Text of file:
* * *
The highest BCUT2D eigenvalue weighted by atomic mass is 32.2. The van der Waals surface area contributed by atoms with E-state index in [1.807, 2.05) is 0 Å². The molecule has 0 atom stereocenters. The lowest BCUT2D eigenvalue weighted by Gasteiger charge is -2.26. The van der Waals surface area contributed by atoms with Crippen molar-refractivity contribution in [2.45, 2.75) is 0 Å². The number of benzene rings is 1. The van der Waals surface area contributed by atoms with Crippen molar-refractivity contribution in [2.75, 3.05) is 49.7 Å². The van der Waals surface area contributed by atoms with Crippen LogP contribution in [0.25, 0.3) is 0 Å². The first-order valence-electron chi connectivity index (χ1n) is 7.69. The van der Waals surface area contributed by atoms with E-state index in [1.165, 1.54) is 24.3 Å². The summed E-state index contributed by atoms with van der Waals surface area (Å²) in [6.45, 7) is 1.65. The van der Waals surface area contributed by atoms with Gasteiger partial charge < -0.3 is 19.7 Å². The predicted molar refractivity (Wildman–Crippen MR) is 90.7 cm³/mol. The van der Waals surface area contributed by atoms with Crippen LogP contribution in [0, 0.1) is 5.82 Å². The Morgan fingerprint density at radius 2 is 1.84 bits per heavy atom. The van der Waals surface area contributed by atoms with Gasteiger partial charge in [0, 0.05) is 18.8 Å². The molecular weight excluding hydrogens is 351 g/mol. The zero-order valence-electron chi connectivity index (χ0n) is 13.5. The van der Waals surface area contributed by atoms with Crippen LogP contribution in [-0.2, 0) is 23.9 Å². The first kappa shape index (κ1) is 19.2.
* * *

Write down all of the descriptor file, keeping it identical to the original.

The highest BCUT2D eigenvalue weighted by atomic mass is 32.2. The van der Waals surface area contributed by atoms with E-state index in [1.807, 2.05) is 0 Å². The molecule has 0 atom stereocenters. The lowest BCUT2D eigenvalue weighted by Gasteiger charge is -2.26. The van der Waals surface area contributed by atoms with Crippen molar-refractivity contribution in [2.45, 2.75) is 0 Å². The number of benzene rings is 1. The van der Waals surface area contributed by atoms with Crippen molar-refractivity contribution in [2.75, 3.05) is 49.7 Å². The van der Waals surface area contributed by atoms with Crippen LogP contribution in [0.25, 0.3) is 0 Å². The first-order valence-electron chi connectivity index (χ1n) is 7.69. The van der Waals surface area contributed by atoms with E-state index in [1.165, 1.54) is 24.3 Å². The summed E-state index contributed by atoms with van der Waals surface area (Å²) in [6.45, 7) is 1.65. The van der Waals surface area contributed by atoms with Gasteiger partial charge < -0.3 is 19.7 Å². The predicted molar refractivity (Wildman–Crippen MR) is 90.7 cm³/mol. The van der Waals surface area contributed by atoms with Crippen LogP contribution in [0, 0.1) is 5.82 Å². The Morgan fingerprint density at radius 2 is 1.84 bits per heavy atom. The van der Waals surface area contributed by atoms with Gasteiger partial charge in [0, 0.05) is 18.8 Å². The molecular weight excluding hydrogens is 351 g/mol. The zero-order valence-electron chi connectivity index (χ0n) is 13.5. The van der Waals surface area contributed by atoms with Crippen LogP contribution in [-0.2, 0) is 23.9 Å². The first kappa shape index (κ1) is 19.2.